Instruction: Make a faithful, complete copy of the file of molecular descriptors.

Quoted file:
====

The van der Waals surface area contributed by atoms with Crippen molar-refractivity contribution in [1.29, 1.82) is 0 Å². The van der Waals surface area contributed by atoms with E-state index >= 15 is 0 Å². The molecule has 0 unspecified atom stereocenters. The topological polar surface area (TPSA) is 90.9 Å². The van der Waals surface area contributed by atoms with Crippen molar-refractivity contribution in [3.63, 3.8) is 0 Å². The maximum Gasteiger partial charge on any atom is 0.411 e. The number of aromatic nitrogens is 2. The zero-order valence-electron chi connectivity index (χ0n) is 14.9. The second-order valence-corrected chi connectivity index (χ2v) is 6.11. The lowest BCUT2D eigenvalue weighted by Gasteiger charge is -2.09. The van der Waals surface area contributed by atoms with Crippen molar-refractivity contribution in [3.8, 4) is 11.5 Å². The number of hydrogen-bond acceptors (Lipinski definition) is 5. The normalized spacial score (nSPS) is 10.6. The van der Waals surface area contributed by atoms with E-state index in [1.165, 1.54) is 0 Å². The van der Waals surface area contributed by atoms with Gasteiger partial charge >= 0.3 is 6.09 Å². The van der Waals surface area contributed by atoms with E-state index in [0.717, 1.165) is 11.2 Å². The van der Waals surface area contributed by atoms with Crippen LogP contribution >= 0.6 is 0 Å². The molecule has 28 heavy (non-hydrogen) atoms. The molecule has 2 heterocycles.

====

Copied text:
The van der Waals surface area contributed by atoms with Crippen molar-refractivity contribution in [1.29, 1.82) is 0 Å². The van der Waals surface area contributed by atoms with E-state index >= 15 is 0 Å². The molecule has 0 unspecified atom stereocenters. The topological polar surface area (TPSA) is 90.9 Å². The van der Waals surface area contributed by atoms with Crippen molar-refractivity contribution in [3.63, 3.8) is 0 Å². The maximum Gasteiger partial charge on any atom is 0.411 e. The number of aromatic nitrogens is 2. The zero-order valence-electron chi connectivity index (χ0n) is 14.9. The second-order valence-corrected chi connectivity index (χ2v) is 6.11. The lowest BCUT2D eigenvalue weighted by Gasteiger charge is -2.09. The van der Waals surface area contributed by atoms with Crippen molar-refractivity contribution in [3.8, 4) is 11.5 Å². The number of hydrogen-bond acceptors (Lipinski definition) is 5. The normalized spacial score (nSPS) is 10.6. The van der Waals surface area contributed by atoms with E-state index in [1.165, 1.54) is 0 Å². The van der Waals surface area contributed by atoms with Gasteiger partial charge >= 0.3 is 6.09 Å². The van der Waals surface area contributed by atoms with E-state index in [0.717, 1.165) is 11.2 Å². The van der Waals surface area contributed by atoms with Crippen LogP contribution >= 0.6 is 0 Å². The molecule has 28 heavy (non-hydrogen) atoms. The molecule has 2 heterocycles.